The New York Times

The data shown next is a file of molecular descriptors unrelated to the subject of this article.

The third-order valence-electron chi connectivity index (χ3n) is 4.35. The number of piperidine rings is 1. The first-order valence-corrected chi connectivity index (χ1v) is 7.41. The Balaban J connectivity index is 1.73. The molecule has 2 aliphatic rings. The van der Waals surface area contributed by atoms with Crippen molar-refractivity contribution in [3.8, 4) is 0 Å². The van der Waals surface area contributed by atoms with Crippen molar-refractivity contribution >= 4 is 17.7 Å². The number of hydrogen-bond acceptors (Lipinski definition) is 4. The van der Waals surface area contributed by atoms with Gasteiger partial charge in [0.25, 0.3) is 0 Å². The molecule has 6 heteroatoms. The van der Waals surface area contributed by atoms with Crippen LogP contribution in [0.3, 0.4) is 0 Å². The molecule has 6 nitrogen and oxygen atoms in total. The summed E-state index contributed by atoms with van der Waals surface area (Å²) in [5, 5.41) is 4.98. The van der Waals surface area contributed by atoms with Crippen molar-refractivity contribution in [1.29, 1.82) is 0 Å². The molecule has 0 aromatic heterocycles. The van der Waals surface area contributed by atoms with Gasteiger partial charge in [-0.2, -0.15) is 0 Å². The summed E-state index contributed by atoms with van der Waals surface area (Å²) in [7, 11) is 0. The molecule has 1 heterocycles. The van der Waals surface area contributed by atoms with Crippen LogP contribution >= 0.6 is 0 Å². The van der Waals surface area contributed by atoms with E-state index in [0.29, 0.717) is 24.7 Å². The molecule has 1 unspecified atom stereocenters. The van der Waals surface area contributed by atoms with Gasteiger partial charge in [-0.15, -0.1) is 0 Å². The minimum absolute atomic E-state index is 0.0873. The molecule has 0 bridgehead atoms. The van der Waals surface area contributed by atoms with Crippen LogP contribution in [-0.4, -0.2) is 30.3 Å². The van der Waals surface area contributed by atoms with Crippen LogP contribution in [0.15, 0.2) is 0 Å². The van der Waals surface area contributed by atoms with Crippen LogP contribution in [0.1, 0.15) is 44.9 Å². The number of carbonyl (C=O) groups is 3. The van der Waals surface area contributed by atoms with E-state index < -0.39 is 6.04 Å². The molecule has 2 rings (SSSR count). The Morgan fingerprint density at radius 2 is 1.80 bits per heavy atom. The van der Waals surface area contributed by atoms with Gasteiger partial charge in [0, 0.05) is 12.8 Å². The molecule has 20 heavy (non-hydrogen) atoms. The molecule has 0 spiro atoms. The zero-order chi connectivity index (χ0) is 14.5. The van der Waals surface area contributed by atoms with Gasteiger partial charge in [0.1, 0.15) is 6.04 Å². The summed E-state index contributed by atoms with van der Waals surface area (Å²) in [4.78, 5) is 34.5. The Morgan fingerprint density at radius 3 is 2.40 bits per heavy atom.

As national security adviser, McGeorge Bundy was the prototypical "best and brightest" Vietnam War policymaker in the Kennedy and Johnson administrations. Bundy was, according to foreign policy scholar Goldstein, an out-and-out war hawk who "again and again demonstrated a willingness, if not an eagerness, to deploy military means" in Vietnam. Goldstein worked with Bundy in the year before his death, in 1996, on an uncompleted memoir and "retrospective analysis of America's path to war." While drawing on that work in this warts-and-all examination of Bundy's advisory role, this book is something different, containing Goldstein's own conclusions. He painstakingly recounts his subject's role as national security adviser and ponders the complexities of the elusive "inner Bundy": for example, the buoyant good humor in the 1960s that seemed unbowed by the weight of difficult strategic decisions. Among the surprising revelations: late in life Bundy came to regret his hawkish ways, although he maintained to the end that the presidents, not their advisers, were primarily responsible for the outcome of the war. Vietnam, he said, was "overall, a war we should not have fought." (Nov.)Copyright © Reed Business Information, a division of Reed Elsevier Inc. All rights reserved.